- You aren’t on the same wavelength. If a client is focused on wanting to understand how to best do a small in-house production run versus offloading it to a contract manufacturer, then focusing on specific yet irrelevant details like the finer points of injection molding, or KiCad vs Eagle, can lead to failure. You’re on the same topic, but not at all in tune to what they actually want to do or know. Avoid this by taking time to ensure you understand what advice the client is actually seeking, even if they haven’t asked for it in the most direct way.
- Be a Magic 8-Ball whose only answer to every question is “it depends.” If you can’t provide direct answers to most questions, then regardless of how correct your waffling is you’re probably not understanding what the client needs from you. In all likelihood, what your prospective client actually needs is an understanding of a situation or process they are facing. Put another way, they don’t need exact numbers and you’re not being asked to commit to a deadline; they’re asking because they need to understand what has to happen and when, so they can budget and plan. You are being asked because they want someone who has been-there-done-that to “get” what they are doing and be a guide. Waiting patiently while prospective clients ask you question after question (to which every answer is some form of “it depends”) is an excellent way to talk a client out of contracting you, because it makes it clear you won’t be making their problem or uncertainty go away.
The best thing about these methods of failure is that they don’t require all that much effort. In fact, simple inattention or inaction is most of what’s needed. So long as you’re not actively trying to help communication in an initial meeting, things have an excellent chance of going wrong all on their own.Give the Client Second Thoughts After You Get the Contract
An engineering contractor is not normally involved in a client’s day-to-day business operations; at least, not in the kind of contracting and consulting we’re talking about. Your work and the expectations from you — both explicit and implicit — are different from those of an employee. Failing to meet those expectations is the key to making your client wonder if contracting you was a mistake.
For example, let’s say a client has a product and you have been hired to optimize the board layouts and reduce PCB costs. Showing up on the first day with open hands and an open heart, brightly asking “Okay! Where do you want me to start?” is a great way to make your client think twice about hiring you as an expert; someone who was supposed to know more than they did themselves.
In addition to whatever you were officially hired for, you need to be money well spent. If you are not actively solving or removing problems in some way, then you are probably not clearly adding value. You may even be making your client’s life harder instead of easier.
It may remain unsaid, but as a contractor or consultant you are at least partly being hired for your judgment. The less effectively you wield your judgment, the more your client will start to think you were a mistake. Here are some great ways to ensure that happens.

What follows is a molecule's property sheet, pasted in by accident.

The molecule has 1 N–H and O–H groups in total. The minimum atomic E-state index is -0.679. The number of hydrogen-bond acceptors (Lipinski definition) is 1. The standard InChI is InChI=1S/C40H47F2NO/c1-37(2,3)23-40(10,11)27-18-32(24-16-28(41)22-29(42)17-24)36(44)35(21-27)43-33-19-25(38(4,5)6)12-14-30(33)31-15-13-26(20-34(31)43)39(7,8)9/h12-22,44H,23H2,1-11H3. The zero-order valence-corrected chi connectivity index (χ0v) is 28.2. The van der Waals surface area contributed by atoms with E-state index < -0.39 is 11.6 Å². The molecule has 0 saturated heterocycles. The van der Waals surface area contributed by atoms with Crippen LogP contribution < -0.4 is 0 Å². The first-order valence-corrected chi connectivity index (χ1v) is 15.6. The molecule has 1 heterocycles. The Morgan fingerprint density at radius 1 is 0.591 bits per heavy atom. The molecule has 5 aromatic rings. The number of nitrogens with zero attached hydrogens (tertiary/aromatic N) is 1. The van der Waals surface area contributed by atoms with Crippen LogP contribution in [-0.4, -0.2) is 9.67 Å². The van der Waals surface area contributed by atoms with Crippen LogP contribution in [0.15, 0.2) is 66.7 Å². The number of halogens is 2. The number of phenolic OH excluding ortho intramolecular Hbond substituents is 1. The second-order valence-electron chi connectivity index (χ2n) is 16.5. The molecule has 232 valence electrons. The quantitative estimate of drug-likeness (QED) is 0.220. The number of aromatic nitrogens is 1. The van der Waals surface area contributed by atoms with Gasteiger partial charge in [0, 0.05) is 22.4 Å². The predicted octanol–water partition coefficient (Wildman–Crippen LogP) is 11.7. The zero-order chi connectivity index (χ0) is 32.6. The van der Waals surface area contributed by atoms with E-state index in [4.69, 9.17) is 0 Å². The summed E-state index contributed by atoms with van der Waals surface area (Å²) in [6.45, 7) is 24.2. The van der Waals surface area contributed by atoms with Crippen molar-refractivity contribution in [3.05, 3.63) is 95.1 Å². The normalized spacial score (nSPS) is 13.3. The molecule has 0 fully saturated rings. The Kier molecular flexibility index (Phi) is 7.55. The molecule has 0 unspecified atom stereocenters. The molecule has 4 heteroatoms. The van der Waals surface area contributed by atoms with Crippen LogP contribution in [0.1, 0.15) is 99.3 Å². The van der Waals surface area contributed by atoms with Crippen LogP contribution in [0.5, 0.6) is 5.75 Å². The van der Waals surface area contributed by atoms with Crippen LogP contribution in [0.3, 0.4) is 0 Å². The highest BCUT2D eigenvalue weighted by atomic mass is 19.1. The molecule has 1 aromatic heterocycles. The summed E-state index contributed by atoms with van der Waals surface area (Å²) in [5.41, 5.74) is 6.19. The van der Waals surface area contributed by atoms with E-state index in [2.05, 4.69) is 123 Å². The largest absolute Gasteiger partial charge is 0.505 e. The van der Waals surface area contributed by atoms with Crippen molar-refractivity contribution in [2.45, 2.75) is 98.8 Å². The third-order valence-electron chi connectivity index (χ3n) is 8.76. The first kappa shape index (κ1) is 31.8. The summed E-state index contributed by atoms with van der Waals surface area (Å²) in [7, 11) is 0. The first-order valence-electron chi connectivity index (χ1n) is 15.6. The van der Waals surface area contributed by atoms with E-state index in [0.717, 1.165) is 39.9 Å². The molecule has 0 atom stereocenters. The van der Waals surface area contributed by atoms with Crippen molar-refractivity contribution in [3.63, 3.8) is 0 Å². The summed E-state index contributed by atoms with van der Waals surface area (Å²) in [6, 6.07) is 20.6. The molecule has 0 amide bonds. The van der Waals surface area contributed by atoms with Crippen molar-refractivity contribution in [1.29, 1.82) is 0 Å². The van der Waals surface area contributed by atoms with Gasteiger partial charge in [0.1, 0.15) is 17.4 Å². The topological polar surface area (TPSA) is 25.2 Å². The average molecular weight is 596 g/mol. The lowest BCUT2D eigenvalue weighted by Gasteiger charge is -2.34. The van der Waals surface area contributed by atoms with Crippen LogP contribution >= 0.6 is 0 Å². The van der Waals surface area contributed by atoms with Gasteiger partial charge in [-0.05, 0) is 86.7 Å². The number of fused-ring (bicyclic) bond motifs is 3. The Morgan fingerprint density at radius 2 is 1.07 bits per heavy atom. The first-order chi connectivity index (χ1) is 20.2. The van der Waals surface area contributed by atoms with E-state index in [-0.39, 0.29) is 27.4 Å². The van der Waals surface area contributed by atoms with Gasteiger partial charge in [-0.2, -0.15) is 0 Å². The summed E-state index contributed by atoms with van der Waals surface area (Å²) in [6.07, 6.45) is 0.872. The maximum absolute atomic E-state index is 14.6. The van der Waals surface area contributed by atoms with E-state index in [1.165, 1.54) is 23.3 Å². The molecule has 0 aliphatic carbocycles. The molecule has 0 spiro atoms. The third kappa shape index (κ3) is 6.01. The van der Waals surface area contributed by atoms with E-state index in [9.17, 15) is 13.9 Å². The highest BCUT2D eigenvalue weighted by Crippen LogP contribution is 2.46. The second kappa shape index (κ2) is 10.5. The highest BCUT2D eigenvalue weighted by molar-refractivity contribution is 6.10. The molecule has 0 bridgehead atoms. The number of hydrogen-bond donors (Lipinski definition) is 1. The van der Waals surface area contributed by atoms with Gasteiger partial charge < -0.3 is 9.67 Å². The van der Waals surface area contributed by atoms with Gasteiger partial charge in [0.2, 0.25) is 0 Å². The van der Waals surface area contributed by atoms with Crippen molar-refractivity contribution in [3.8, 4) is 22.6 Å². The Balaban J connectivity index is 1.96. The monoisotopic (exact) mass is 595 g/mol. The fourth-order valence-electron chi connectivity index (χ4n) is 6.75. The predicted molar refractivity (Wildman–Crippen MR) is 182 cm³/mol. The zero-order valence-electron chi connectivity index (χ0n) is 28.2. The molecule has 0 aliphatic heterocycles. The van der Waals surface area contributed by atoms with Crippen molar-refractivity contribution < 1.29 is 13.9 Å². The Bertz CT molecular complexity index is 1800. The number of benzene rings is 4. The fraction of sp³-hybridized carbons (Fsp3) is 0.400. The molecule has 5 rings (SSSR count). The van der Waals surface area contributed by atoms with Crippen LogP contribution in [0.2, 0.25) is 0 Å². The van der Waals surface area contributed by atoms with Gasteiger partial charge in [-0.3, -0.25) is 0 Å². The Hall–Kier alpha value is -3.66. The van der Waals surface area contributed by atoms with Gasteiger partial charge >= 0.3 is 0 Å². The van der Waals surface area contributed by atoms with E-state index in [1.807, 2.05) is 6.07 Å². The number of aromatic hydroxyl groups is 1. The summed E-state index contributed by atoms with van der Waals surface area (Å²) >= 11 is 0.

- Constantly halt what you’re doing with “how do you want me to…” questions for your client. The more this happens, the more likely you are to plant second thoughts in the mind of the client. Asking this for what seems like every conceivable detail, and at every possible fork in the road and failing to gather information you need up front will raise red flags. It’s bad form to be seeking approval and direction for issues you should be able to handle yourself if you actually understood the client’s needs and problem scope. This behavior makes sure that the problems stay front and center, and very much still on the client’s plate. As a bonus, you will almost certainly appear to be “winging it” instead of having experience and a plan.
- Be overly focused on details unrelated to your client’s actual needs. If your client thinks you’re focused on irrelevant details, they won’t see that your work has any value. If the details in question actually are relevant (but perhaps not obviously so) then you must ensure your client understands the relevance. You may be extremely knowledgeable, but that doesn’t mean you can’t spend the first weeks of a contract installing and minutely benchmarking every possible different database backend to find out which one yields marginally better performance, only to find out that your client isn’t actually willing to change database software and (shocker!) frankly doesn’t see how a marginal improvement could possibly be worth all that effort when they just wanted you to integrate a live stock count into their e-commerce site.
- Be unable to actually get something done. Having a poor sense of proportion can hobble your measurable progress. If firmware on a given microcontroller architecture is 90% working, throwing it all out to begin again the instant a newer and faster part comes out is a great way to fail. There is such a thing as smart people who are unable to get a job done. In the business world where everything is a trade-off because everything costs in one way or another, clients are well aware that there is “good” and there is “good enough.” Does a solution do the job? Can it be achieved within the budget and time allowed, without painting you into an unacceptable corner? If so, then that’s Good Enough. Smart, knowledgeable people who can crank out high-quality work quickly may still never actually get anything done because they constantly take off like a heat-seeking missile after the latest and greatest, or obsess over details irrelevant to making something work.